Monday, February 16, 2009

Wonderland in Alice: The Uncertainty Principle (eXit Productions)

By Le-Anne
• adult content: not for the kiddies • pretty experimental • way outside the box • well executed • very different from traditional or mainstream theatre

BOTTOM LINE: The script is raunchy and racy. The approach is a theatre of the absurd assault on the senses. Definitely worth seeing if you are interested in something different.

You gotta love a theatre company that looks at a bizarro-land new work, grabs it by the balls, and says, “Let’s do this! (...harder and a little to the left).” And if that's graphic, it’s only a taste of the type of things you will witness when you see Wonderland in Alice: The Uncertainty Principle produced by, new-to-New York company eXit productions. I imagine that the producers' discussion went something like that when they decided to do this crazy script by Margie Pignataro. Dedicated to producing new works by new playwrights, directing and producing duo Ben Gougeon and Doug Spagnola take on the New York premiere of Wonderland in Alice with a no-holds-barred approach that is well directed, with a solid ensemble and innovative use of set and costume.

I am not usually one for gratuitous sex or obscene language but somehow Gougeon and Spagnola manage to override the vulgar writing, and get to the heart of what is being said, ironically, through vulgar actions. Like a Family Guy joke, Gougeon and Spagnola push the vulgarity to the extremes. One scene includes a giant orgy, complete with dildos, penis masks, and breasts for eyes. While watching this perverted party not three-feet away, at first it was slightly off-putting, then it bordered on disgusting, then I felt a little uncomfortable, then just when I was wondering if I was going to need take a shower after all this, I found myself exploding with laughter! It’s as if I had been pushed into that next dimension with Alice, and all I could do was laugh–loudly, very loudly. The direction is not masturbatory. They do not indulge in the “fantasy” of a sexual act, but rather treat it “as is” – and in doing so, take the “sex” away and just leave the energy of that action behind, creating a powerful, shared experience between both audience and performers. We the audience, I assume, are not willing to orgasm collectively at a play (good grief, I do believe that is something entirely different...and only legal in Nevada). But we sure can laugh out loud together, and that’s not such a bad thing. Gougeon and Spagnola force the audience to realize how insane it is that, as an audience member, you might actually feel assaulted or insulted by a play. It’s fiction people, it ain’t that serious.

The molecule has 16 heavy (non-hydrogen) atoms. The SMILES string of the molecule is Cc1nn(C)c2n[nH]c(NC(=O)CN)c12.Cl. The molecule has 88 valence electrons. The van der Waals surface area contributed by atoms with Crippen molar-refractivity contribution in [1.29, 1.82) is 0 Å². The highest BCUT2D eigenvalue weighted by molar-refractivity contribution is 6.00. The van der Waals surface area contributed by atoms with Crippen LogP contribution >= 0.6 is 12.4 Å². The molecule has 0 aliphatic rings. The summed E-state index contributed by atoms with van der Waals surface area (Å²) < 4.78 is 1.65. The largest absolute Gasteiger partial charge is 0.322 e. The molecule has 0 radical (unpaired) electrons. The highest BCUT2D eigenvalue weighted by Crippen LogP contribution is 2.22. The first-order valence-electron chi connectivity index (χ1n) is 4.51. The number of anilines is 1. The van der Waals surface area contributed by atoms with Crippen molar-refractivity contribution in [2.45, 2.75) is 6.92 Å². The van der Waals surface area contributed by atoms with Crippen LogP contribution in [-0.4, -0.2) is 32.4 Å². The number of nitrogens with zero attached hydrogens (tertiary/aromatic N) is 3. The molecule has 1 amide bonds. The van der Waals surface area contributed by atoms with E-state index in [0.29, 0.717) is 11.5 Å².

Props to the entire ensemble. Daring and fearless, they commit one-hundred percent to every out-there line and action. They masterfully transition between multiple masks, using specific physicality, and creating an organic soundtrack, using their voices, body parts, floors, walls, and musical instruments to underscore the action. Many of them wear masks which are not only used as costume pieces but also act as dressing for the set, a beautiful, innovative, and practical use for these tools. Christa Hinckley provides an even-canvassed Miley Cyrus-esque innocence to her Alice, Joe Jung takes over with unmatched energy and charisma as Charles Dodgson/Lewis Carroll, James Redfern harnesses a sensual disturbance in his portrayal of the Devil, and Miles Warner, with deep, sad eyes plays the lost and confused Wolf and also lends his comedic timing to the Syphilitic Worm.

Every inch of the tiny theatre space is used. Stadium style seating, moving platforms, and curtains turned into royal garments are just some ways that Gougeon, Spagnola, and the cast manage to make the small stage grow to ten times its size through the magic of theatre.

Several moments in this play, loosely inspired by the “Alice in Wonderland” stories and gleaning much philosophy from the ideas of quantum mechanics, seem simply ridiculous, nonsensical and, dare I say, meaningless, but I have a feeling that may just be the point. Maybe Pignataro is trying to tell us that not everything we think about, or dream about, needs to hold so much weight? Maybe some things in life just happen and there is no explanation or justification? Maybe there is an impromptu horse-race, or a talking slice of last night’s Toro on stage because–well, no because. No cause. No effect. There is no metaphor. There is no thinking. There is no thing. Nothing. Could that be it? Like Alice and her Wolf, maybe it’s time to just let it all go. If this all seems strange or confusing, then I suggest you go see Wonderland in Alice: The Uncertainty Principle. Laugh, cry, gasp, do whatever it is you are willing to do. Then when the show is over, clap and walk away...uncertain. Go ahead, it’s okay.

(Performances run through February 28th at the Dionysus Theatre Complex's L'il Peach Theatre at 270 W. 36th St., at 8th Ave. Performance times are Wednesday through Saturday at 8pm. Tickets are $18, available online at, by phone at 718-715-0599, or at the door. The show runs approx 1 hour 30 minutes with no intermission. For more info visit

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